Family (Social) Participation

Children often complain and criticize parents and their rules, especially when they don’t get to do what they want. Citizens often do the same with governmental leaders and laws. Yet our responsibility goes beyond obeying legitimate authorities and laws.

As children grow they are called to take on more responsibility for the well-being of the home, including doing chores, caring for younger siblings and/or for elderly grandparents, and eventually contributing to the financial needs… until God calls them to form their own family. Similarly, God calls all adult citizens to contribute to the well-being of our common family in society: meeting some social need in a non-profit organization or activity, getting involved in politics (perhaps as a candidate or in a political campaign, in a political action or a special interest group, such as pro-life). This doesn’t mean we have to get into polemics to win debates, but we do need to be informed voters who study the candidates and issues so as to seek the common good. As Pope Francis reminds us:

We need to participate for the common good. Sometimes we hear: a good Catholic is not interested in politics. This is not true: good Catholics immerse themselves in politics by offering the best of themselves so that the leader can govern (Pope Francis, September 16, 2013).

So, united with others, we are called to seek the common good, the common material and social conditions that allows each person and family to fulfill their God-given vocation and mission in life. For example, families and individuals cannot fulfill their vocation and mission if they don’t have needed resources to eat and live in a dignified shelter. Social responsibility means helping all our brothers and sisters have the food needed to thrive and a decent room to sleep in—one can’t force any sibling to sleep in the cold by locking him out of the house.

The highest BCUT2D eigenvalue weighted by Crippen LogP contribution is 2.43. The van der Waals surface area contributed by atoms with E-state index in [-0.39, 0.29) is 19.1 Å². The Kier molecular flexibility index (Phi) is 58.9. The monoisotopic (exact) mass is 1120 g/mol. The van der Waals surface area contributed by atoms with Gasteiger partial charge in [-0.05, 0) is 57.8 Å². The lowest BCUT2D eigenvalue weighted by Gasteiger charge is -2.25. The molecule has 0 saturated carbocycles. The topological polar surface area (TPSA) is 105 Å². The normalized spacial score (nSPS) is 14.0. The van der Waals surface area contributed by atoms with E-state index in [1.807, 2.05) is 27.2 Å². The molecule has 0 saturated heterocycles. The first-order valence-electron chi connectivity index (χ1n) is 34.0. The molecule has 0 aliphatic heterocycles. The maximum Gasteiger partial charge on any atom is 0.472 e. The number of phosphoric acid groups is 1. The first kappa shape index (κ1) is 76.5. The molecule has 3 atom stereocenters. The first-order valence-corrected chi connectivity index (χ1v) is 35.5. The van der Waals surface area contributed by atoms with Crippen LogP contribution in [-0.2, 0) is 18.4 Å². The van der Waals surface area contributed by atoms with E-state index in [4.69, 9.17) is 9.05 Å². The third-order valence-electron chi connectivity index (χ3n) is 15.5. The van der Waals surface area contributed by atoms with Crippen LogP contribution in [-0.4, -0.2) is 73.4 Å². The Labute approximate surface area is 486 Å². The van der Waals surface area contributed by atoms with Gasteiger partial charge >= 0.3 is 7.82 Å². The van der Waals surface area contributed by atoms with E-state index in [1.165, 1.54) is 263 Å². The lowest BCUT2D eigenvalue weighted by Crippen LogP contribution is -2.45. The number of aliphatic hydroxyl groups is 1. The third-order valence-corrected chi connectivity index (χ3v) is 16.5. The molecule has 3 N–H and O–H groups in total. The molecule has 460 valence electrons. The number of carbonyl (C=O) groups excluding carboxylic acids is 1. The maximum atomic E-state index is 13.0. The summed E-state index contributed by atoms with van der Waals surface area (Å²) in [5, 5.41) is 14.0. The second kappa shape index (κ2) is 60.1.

But being good parents means more than providing adequate food and safe shelter. Parents are called to educate their children in knowledge and virtue, first by their good example, then with discipline (including limits on media and electronics), and finally by schooling. Society ought to do the same for our common family, with governmental heads leading the way with their own example. Older siblings and citizens aid the parents and leaders in this duty.

So, we must vote for people whose character, beliefs, and programs truly benefit everyone and vote against all self-serving enemies of religion or society since, by voting for a corrupt person one voluntarily participates in the evil he does if elected.

Thus we seek to fulfill the nature of a family and society:

In creating man and woman, God instituted the human family and endowed it with its fundamental constitution. Its members are persons equal in dignity. For the common good of its members and of society, the family necessarily has manifold responsibilities, rights, and duties. (CCC 2203)

A society is a group of persons bound together organically by a principle of unity that goes beyond each one of them… By means of society, each man is established as an “heir” and receives certain “talents” that enrich his identity and whose fruits he must develop. He rightly owes loyalty to the communities of which he is part and respect to those in authority who have charge of the common good… but “the human person… is and ought to be the principle, the subject and the end of all social institutions” (CCC 1880-1).

Yes, we can share our criticism, when needed: “… to voice just criticisms of that which seems harmful to the dignity of persons and to the good of the community” (CCC 2238). We must not just complain and criticize, but promote harmony in family and social life, supporting one another in charity, humility, and meekness (see Galatians 6:2; CCC 2219). Electing leaders and promoting laws that promote the common good foster the social conditions we all need to pursue God and happiness. As Abraham Lincoln said, “He who has the right to criticize has the heart to help.”

Catholic Order of Foresters Pro Life Insurance
Father John Waiss is the pastor of St. Mary of the Angels Church in Chicago, Illinois. He is also a member of Opus Dei, the prelature founded by St. Josemaria Escriva.